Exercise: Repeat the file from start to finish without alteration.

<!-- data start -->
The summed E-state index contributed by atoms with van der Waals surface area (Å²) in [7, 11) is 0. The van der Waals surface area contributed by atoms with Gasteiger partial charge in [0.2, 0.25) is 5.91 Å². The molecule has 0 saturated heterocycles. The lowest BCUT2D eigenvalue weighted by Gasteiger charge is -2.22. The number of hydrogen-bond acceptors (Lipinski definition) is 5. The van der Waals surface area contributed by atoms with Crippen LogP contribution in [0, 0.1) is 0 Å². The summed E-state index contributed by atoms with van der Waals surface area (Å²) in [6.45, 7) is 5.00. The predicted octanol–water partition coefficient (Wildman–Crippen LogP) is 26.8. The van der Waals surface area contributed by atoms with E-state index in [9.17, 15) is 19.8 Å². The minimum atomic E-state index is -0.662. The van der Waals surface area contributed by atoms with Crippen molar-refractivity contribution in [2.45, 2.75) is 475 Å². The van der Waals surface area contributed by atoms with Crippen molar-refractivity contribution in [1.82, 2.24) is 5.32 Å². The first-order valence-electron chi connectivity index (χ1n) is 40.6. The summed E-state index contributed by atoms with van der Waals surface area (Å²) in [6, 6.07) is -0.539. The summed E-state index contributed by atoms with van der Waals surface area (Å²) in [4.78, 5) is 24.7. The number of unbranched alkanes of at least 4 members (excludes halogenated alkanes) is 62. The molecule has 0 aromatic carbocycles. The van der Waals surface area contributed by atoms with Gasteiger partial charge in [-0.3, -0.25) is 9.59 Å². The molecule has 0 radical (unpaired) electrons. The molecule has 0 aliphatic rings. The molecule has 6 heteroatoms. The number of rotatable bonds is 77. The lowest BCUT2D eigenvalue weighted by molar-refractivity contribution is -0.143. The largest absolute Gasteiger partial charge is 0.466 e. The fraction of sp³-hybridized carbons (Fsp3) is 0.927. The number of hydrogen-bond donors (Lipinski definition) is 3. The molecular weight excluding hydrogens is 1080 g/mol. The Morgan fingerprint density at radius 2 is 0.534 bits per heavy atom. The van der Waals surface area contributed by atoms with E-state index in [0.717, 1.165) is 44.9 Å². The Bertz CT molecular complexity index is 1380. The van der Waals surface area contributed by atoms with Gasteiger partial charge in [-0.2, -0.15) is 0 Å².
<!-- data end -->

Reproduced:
The summed E-state index contributed by atoms with van der Waals surface area (Å²) in [7, 11) is 0. The van der Waals surface area contributed by atoms with Gasteiger partial charge in [0.2, 0.25) is 5.91 Å². The molecule has 0 saturated heterocycles. The lowest BCUT2D eigenvalue weighted by Gasteiger charge is -2.22. The number of hydrogen-bond acceptors (Lipinski definition) is 5. The van der Waals surface area contributed by atoms with Crippen LogP contribution in [0, 0.1) is 0 Å². The summed E-state index contributed by atoms with van der Waals surface area (Å²) in [6.45, 7) is 5.00. The predicted octanol–water partition coefficient (Wildman–Crippen LogP) is 26.8. The van der Waals surface area contributed by atoms with E-state index in [9.17, 15) is 19.8 Å². The minimum atomic E-state index is -0.662. The van der Waals surface area contributed by atoms with Crippen molar-refractivity contribution in [2.45, 2.75) is 475 Å². The van der Waals surface area contributed by atoms with Crippen molar-refractivity contribution in [1.82, 2.24) is 5.32 Å². The first-order valence-electron chi connectivity index (χ1n) is 40.6. The summed E-state index contributed by atoms with van der Waals surface area (Å²) in [6, 6.07) is -0.539. The summed E-state index contributed by atoms with van der Waals surface area (Å²) in [4.78, 5) is 24.7. The number of unbranched alkanes of at least 4 members (excludes halogenated alkanes) is 62. The molecule has 0 aromatic carbocycles. The van der Waals surface area contributed by atoms with Gasteiger partial charge in [-0.3, -0.25) is 9.59 Å². The molecule has 0 radical (unpaired) electrons. The molecule has 0 aliphatic rings. The molecule has 6 heteroatoms. The number of rotatable bonds is 77. The lowest BCUT2D eigenvalue weighted by molar-refractivity contribution is -0.143. The largest absolute Gasteiger partial charge is 0.466 e. The fraction of sp³-hybridized carbons (Fsp3) is 0.927. The number of hydrogen-bond donors (Lipinski definition) is 3. The molecular weight excluding hydrogens is 1080 g/mol. The Morgan fingerprint density at radius 2 is 0.534 bits per heavy atom. The van der Waals surface area contributed by atoms with E-state index in [0.717, 1.165) is 44.9 Å². The Bertz CT molecular complexity index is 1380. The van der Waals surface area contributed by atoms with Gasteiger partial charge in [-0.2, -0.15) is 0 Å².